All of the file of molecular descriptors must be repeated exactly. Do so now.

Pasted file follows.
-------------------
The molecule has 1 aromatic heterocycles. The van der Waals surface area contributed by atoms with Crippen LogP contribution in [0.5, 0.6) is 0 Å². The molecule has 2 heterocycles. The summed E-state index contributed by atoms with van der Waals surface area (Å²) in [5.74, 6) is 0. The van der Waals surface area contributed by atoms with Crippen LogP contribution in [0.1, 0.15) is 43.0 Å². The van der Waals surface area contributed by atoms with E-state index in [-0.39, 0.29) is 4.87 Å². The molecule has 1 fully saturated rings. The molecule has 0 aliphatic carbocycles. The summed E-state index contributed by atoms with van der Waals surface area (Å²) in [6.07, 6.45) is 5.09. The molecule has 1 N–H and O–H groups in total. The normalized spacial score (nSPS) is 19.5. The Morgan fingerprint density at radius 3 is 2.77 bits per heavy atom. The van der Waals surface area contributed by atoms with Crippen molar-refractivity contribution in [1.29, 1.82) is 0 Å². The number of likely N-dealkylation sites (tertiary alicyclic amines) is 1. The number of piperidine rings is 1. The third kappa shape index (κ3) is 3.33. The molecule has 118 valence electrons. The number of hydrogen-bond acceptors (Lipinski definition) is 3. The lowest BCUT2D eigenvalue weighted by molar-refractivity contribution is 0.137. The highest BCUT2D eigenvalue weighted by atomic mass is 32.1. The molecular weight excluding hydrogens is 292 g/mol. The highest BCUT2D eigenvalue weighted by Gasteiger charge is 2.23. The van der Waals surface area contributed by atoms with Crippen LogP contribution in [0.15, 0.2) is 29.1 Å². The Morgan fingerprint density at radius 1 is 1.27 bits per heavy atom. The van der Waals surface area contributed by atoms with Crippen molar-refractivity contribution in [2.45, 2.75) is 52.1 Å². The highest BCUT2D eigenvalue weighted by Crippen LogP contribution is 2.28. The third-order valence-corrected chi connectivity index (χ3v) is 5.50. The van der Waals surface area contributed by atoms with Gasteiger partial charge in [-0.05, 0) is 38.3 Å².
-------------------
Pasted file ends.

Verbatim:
The molecule has 1 aromatic heterocycles. The van der Waals surface area contributed by atoms with Crippen LogP contribution in [0.5, 0.6) is 0 Å². The molecule has 2 heterocycles. The summed E-state index contributed by atoms with van der Waals surface area (Å²) in [5.74, 6) is 0. The van der Waals surface area contributed by atoms with Crippen LogP contribution in [0.1, 0.15) is 43.0 Å². The van der Waals surface area contributed by atoms with E-state index in [-0.39, 0.29) is 4.87 Å². The molecule has 1 fully saturated rings. The molecule has 0 aliphatic carbocycles. The summed E-state index contributed by atoms with van der Waals surface area (Å²) in [6.07, 6.45) is 5.09. The molecule has 1 N–H and O–H groups in total. The normalized spacial score (nSPS) is 19.5. The Morgan fingerprint density at radius 3 is 2.77 bits per heavy atom. The van der Waals surface area contributed by atoms with Crippen molar-refractivity contribution in [1.29, 1.82) is 0 Å². The number of likely N-dealkylation sites (tertiary alicyclic amines) is 1. The number of piperidine rings is 1. The third kappa shape index (κ3) is 3.33. The molecule has 118 valence electrons. The number of hydrogen-bond acceptors (Lipinski definition) is 3. The lowest BCUT2D eigenvalue weighted by molar-refractivity contribution is 0.137. The highest BCUT2D eigenvalue weighted by atomic mass is 32.1. The molecular weight excluding hydrogens is 292 g/mol. The highest BCUT2D eigenvalue weighted by Gasteiger charge is 2.23. The van der Waals surface area contributed by atoms with Crippen LogP contribution in [0.15, 0.2) is 29.1 Å². The Morgan fingerprint density at radius 1 is 1.27 bits per heavy atom. The van der Waals surface area contributed by atoms with Crippen molar-refractivity contribution in [2.45, 2.75) is 52.1 Å². The highest BCUT2D eigenvalue weighted by Crippen LogP contribution is 2.28. The third-order valence-corrected chi connectivity index (χ3v) is 5.50. The van der Waals surface area contributed by atoms with Gasteiger partial charge in [-0.05, 0) is 38.3 Å².